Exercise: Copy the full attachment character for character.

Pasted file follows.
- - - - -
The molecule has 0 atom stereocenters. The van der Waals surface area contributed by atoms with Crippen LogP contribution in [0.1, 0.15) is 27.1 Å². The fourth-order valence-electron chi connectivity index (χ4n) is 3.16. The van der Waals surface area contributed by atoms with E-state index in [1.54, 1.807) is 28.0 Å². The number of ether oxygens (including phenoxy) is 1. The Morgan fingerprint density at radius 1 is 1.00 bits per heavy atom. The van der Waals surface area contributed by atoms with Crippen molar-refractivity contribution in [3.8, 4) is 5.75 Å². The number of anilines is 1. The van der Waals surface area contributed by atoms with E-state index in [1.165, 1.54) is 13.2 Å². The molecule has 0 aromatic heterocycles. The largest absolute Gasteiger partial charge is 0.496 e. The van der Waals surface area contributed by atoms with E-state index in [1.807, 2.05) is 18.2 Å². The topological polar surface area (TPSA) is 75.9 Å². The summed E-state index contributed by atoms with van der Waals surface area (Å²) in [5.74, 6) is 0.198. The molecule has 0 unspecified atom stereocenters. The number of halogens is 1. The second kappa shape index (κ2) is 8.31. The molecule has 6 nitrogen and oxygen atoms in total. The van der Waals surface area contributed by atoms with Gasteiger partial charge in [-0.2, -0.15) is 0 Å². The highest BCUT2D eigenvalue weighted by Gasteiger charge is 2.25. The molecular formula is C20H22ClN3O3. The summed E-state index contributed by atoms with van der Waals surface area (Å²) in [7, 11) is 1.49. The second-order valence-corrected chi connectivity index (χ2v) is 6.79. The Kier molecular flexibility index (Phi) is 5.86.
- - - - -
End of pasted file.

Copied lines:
The molecule has 0 atom stereocenters. The van der Waals surface area contributed by atoms with Crippen LogP contribution in [0.1, 0.15) is 27.1 Å². The fourth-order valence-electron chi connectivity index (χ4n) is 3.16. The van der Waals surface area contributed by atoms with E-state index in [1.54, 1.807) is 28.0 Å². The number of ether oxygens (including phenoxy) is 1. The Morgan fingerprint density at radius 1 is 1.00 bits per heavy atom. The van der Waals surface area contributed by atoms with Crippen molar-refractivity contribution in [3.8, 4) is 5.75 Å². The number of anilines is 1. The van der Waals surface area contributed by atoms with E-state index in [1.165, 1.54) is 13.2 Å². The molecule has 0 aromatic heterocycles. The largest absolute Gasteiger partial charge is 0.496 e. The van der Waals surface area contributed by atoms with E-state index in [1.807, 2.05) is 18.2 Å². The topological polar surface area (TPSA) is 75.9 Å². The summed E-state index contributed by atoms with van der Waals surface area (Å²) in [5.74, 6) is 0.198. The molecule has 0 unspecified atom stereocenters. The number of halogens is 1. The second kappa shape index (κ2) is 8.31. The molecule has 6 nitrogen and oxygen atoms in total. The van der Waals surface area contributed by atoms with Gasteiger partial charge in [-0.2, -0.15) is 0 Å². The highest BCUT2D eigenvalue weighted by Gasteiger charge is 2.25. The molecular formula is C20H22ClN3O3. The summed E-state index contributed by atoms with van der Waals surface area (Å²) in [7, 11) is 1.49. The second-order valence-corrected chi connectivity index (χ2v) is 6.79. The Kier molecular flexibility index (Phi) is 5.86.